The Volkswagen Beetle convertible and Beetle R-Line coupe should amplify the appeal of the redesigned Beetle. The power soft-top's operation couldn't be simpler: It opens and closes without any extra latches to fuss with, and it does it in about 10 seconds at speeds up to 31 mph.
Top up, the Beetle convertible maintains the coupe's elongated profile. Top down, the car looks like a proper Beetle convertible, spillover boot and all.
Put the top up, and sightlines take a hit. The convertible top creates far-bigger C-pillars and swaps the coupe's large rear window for a squat, narrow one. As to be expected, you lose considerable space in the trunk opening, along with about half the volume, which shrinks to 7.1 cubic feet versus the Beetle coupe's 15.4 cubic feet. It's two or three cubic feet short of the larger Ford Mustang and Chevrolet Camaro convertibles, but Volkswagen executes the space well enough. The convertible top stows in a separate cavity, leaving trunk space unhindered, and cargo-area levers release the 50/50-split backseat.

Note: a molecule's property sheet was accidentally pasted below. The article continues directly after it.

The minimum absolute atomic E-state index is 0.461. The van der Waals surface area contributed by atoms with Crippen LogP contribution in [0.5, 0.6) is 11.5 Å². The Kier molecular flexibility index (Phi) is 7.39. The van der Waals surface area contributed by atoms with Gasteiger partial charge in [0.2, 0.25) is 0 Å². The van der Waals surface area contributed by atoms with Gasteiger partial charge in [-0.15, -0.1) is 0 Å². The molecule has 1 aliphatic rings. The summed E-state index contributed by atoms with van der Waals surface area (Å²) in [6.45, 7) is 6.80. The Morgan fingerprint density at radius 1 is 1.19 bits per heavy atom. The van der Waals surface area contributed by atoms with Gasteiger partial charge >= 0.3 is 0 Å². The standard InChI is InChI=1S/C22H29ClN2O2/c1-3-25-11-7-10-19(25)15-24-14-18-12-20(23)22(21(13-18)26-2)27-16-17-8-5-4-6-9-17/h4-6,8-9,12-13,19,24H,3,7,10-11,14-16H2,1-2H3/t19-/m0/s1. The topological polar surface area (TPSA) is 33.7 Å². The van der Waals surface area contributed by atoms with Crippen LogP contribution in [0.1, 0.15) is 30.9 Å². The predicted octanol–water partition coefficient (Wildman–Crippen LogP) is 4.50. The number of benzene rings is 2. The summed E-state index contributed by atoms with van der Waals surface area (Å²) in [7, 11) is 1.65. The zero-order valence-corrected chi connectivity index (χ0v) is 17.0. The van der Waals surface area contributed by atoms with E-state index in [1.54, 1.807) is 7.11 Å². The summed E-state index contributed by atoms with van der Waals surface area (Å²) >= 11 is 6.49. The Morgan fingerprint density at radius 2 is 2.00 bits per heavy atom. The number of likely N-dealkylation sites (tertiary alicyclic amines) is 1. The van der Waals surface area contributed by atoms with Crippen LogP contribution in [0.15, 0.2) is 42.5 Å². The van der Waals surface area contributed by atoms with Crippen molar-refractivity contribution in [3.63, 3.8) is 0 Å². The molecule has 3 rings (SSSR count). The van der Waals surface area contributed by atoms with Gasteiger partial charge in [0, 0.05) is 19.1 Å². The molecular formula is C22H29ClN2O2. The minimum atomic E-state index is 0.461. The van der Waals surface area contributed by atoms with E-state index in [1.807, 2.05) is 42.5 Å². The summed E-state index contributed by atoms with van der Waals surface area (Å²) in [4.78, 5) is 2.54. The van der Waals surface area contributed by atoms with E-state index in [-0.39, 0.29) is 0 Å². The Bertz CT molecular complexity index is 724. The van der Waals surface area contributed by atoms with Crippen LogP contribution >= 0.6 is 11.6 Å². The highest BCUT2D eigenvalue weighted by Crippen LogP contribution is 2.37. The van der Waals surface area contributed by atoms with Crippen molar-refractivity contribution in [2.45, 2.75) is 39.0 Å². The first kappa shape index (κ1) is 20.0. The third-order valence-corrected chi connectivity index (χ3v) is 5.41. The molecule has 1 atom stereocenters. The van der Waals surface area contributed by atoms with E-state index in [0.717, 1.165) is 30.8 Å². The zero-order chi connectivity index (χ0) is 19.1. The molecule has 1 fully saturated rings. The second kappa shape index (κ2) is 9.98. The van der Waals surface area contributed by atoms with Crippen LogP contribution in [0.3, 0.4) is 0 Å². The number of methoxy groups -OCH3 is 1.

Speaking of the backseat, it's still pretty tight, casting doubt over Volkswagen's claim that the car represents "practical fun for four." Headroom is as tight as the coupe's, but the convertible has one important advantage: Encounter a bump, and your noggin will hit the well-padded convertible top. The coupe's hatchback frame is decidedly more painful.
I never liked the redesigned Beetle's maw-ish front bumper, and the R-Line cleans it up well. The three-opening front with a trapezoidal center opening is a well-worn styling treatment, but that's because it works. I wish it swapped in light-piped LEDs around the headlights instead of these jeweled ones – fast becoming passé, I suspect – but apart from that, the R-Line works. It's a shame VW has no plans to offer the R-Line in convertible form stateside. It could only help Beetle sales, which are ticking along at the Tiguan's pace.